Oversimplification is pernicious. I recently attended an event at which presenters offered short demonstrations of emerging technologies. Among these were several providing introduction-level content about artificial intelligence (AI), augmented reality (AR), virtual reality (VR), and the like. One speaker demonstrated how easy it is to get started building AI-powered chatbots. The base product turned out to be a tool meant for building branching simulations that could be accessed via mobile device. Touting his demonstration as a “leadership coach,” the presenter offered several examples that were nothing more than bad multiple choice questions with “gimme” answers:
“Jim, your employee, is coming to work later and later every day. While he is productive when he’s at work, being late means he sometimes misses important updates and changes, and can impact other staff. What should you do?”
A. Ignore the problem.
B. Speak to Jim about the problem, explaining the way his tardiness affects workflow and his coworkers.
C. Punch Jim in the nose.
D. Call in sick.
The “mentee” then received feedback on his choice (“Great answer!”) and another question based on his answer, with options to go back and try again if the chosen answer was not the best.
So what? Well, a few things:
This is not a good example of a chatbot. It’s not even a good example of a multiple choice question. The presenter did a quick demo of the tool, showing how easily one could create a similar interaction. Those new to the technology really wanting to learn more about AI were not served by this oversimplified approach: They left thinking that a chatbot was just a scenario tool, built from inputting simple scripts. Rather than spend the time showing some examples of what a good chatbot might do, and maybe a bit of the background in programming one (see the eLearning Guild’s research report, The Human Side of Technology, for an example of the complexity behind Domino’s Pizza Pal ordering tool) the demonstrator instead chose to spend time showing how quickly you could program a simple multiple choice question that would work on a phone. It looked effortless—and the end result showed that. Remember this the next time you’re caught in an endless customer service chat loop with a bot programmed with only minimal scripting and little understanding of a customer’s needs.
[To be clear: There is nothing wrong with the product itself. If your goal is to build scenarios with branching decision making and feedback, it seems like a great solution. It was easy to use and launch. The company website touts it as a tool for creating stories and games. Given its capacity for outlining complex scenarios, I can even see it as a possible tool for prototyping or designing a bot but the person demonstrating didn’t suggest that, either. ]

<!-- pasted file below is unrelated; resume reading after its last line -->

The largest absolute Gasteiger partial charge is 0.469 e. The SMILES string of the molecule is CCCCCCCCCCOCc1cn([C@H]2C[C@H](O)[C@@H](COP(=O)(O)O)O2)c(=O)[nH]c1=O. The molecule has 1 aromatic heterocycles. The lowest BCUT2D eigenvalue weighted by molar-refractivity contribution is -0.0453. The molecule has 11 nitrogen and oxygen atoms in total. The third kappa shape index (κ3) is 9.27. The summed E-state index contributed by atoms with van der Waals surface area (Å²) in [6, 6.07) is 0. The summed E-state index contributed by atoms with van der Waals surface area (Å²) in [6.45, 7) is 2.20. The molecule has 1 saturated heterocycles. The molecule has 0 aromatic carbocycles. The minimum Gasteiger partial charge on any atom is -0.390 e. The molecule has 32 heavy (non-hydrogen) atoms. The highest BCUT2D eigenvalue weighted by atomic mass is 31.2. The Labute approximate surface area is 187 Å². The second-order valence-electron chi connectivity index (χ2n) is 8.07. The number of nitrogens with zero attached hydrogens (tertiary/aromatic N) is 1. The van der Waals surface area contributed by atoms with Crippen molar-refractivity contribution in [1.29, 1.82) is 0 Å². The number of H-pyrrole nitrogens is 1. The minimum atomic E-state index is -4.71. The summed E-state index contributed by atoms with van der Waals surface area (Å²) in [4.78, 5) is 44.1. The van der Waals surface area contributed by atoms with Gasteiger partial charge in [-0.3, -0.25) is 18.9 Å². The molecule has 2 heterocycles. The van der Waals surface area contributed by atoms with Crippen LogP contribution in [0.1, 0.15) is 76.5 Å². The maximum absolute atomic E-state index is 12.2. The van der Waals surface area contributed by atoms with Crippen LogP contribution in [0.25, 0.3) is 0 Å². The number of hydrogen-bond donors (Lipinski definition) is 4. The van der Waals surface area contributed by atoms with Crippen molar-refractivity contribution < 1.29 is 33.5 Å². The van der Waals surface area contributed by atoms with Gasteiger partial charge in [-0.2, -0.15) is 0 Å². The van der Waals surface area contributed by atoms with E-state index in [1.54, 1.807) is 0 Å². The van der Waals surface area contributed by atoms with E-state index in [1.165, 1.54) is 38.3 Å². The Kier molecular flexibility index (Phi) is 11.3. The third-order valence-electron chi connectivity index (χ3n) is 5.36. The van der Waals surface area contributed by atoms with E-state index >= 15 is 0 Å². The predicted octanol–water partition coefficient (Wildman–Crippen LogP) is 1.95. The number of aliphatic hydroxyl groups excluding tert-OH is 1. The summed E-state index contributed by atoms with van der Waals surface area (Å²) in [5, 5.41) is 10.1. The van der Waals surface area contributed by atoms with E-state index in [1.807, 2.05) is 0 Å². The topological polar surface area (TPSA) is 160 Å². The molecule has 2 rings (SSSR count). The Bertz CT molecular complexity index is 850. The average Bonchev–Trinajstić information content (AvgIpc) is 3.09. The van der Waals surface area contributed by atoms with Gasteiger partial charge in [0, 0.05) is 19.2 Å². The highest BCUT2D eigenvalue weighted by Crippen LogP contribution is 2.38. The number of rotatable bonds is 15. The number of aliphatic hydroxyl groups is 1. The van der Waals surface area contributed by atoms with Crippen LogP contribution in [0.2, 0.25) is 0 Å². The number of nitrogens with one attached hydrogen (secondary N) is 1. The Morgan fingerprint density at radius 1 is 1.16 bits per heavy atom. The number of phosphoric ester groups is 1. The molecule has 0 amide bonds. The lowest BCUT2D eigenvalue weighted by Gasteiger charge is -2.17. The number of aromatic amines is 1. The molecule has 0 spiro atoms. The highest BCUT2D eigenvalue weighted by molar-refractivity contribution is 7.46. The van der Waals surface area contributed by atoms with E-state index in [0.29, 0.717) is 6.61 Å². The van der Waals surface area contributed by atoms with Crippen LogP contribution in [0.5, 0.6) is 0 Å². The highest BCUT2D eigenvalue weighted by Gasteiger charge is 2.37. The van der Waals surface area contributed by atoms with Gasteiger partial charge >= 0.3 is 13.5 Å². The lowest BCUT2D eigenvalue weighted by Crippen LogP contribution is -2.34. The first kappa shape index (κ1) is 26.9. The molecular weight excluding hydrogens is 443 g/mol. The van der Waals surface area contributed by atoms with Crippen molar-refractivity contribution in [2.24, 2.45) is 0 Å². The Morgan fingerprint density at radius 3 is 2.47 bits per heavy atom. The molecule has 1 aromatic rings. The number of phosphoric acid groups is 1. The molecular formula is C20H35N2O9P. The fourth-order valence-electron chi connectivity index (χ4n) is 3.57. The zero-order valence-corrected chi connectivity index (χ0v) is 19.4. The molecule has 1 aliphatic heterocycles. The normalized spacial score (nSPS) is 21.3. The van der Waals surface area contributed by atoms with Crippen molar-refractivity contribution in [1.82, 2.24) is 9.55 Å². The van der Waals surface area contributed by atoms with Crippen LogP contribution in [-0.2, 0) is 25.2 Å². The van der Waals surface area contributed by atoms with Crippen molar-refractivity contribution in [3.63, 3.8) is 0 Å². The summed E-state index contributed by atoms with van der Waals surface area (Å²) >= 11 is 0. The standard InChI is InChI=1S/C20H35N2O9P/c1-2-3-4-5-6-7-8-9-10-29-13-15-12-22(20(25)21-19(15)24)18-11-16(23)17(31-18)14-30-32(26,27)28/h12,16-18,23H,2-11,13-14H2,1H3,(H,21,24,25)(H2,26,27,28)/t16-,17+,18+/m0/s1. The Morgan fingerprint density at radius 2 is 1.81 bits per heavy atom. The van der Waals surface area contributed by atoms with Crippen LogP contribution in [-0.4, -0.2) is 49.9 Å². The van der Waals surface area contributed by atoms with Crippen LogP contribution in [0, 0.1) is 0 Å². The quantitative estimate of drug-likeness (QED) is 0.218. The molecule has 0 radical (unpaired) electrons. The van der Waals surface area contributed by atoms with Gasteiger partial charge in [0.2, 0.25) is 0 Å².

“Is There a Rapid Tool for This?”
I saw something similar in an “Introduction to Virtual Reality” session, this time flipped from speaker to learner. Before the presenter even got going, a hand shot up and a woman asked, “Is there a rapid tool for this?” This from an attendee who admitted having no experience with AR—not even Pokémon Go—and virtually no understanding of what VR can do or how we might use it in the workplace.
The Ultimate Cost
Yes, you can create a multiple choice question easily. I’m sure there’s some quick tool that will let you overlay hats and mustaches over photos of coworkers. But here’s the thing: Time and time again people in learning and development latch on to the next new thing, don’t take time to fully understand it, and find a business only too happy to sell a “rapid” tool for it. We do it badly and then the powers that be say, “We tried chatbots/AR/VR/interactive video/social media tools/QR codes…and it didn’t work.” Or, as with the multiple choice click answer approach, we see a new tool and leap on it to only replicate what we’ve always done. I remember the first time I saw Second Life showcased at a conference—featuring a virtual presenter standing behind a virtual podium presenting slides to a virtual audience.
The Better Investment
A better use of time and energy is investing in learning more about the tool that interests you—or better yet, get clear on a problem and look for the best solution to solve it. Take yourself on a tour of good chatbots, like cognitive behavior therapy-based Woebot, which offers those struggling with depression and anxiety an always-on listening ear, curated videos, daily check-ins, and more. Recent research showed that Woebot is therapeutic, and its anonymity is especially appealing to young people uncomfortable with disclosing a mental health problem.
Chatbots are becoming increasingly “human,” able to recognize emotion and use predictive analytics to help customers, clients, and learners. Take a look at “best chatbot” showcases. Pay attention to the level of analysis and complexity of scripting a good chatbot requires. For more on the basics of building a chatbot, check out this concise, realistic take from Forbes. Do the same with approaching AR, VR, and mixed realities. Then with interactive video. And social media tools. And QR codes. And don’t miss recent eLearning Guild reports on AI, AR and VR in the workplace, designing for AR and VR, and emerging technologies promising to change not only the future of training but the future of humans.
While we all work under time and economic constraints, when considering taking a fast/cheap/easy approach, remember at the end of the day our output still needs to be good. Taking time to investigate and explore will pay off in better products for our learners.
Listen to Jane Bozarth at DevLearn in Las Vegas October 23-25 present a recap of recent eLearning Guild research, and experience the return of her popular ukulele learning session, benefitting the Children’s Hospital of Nevada.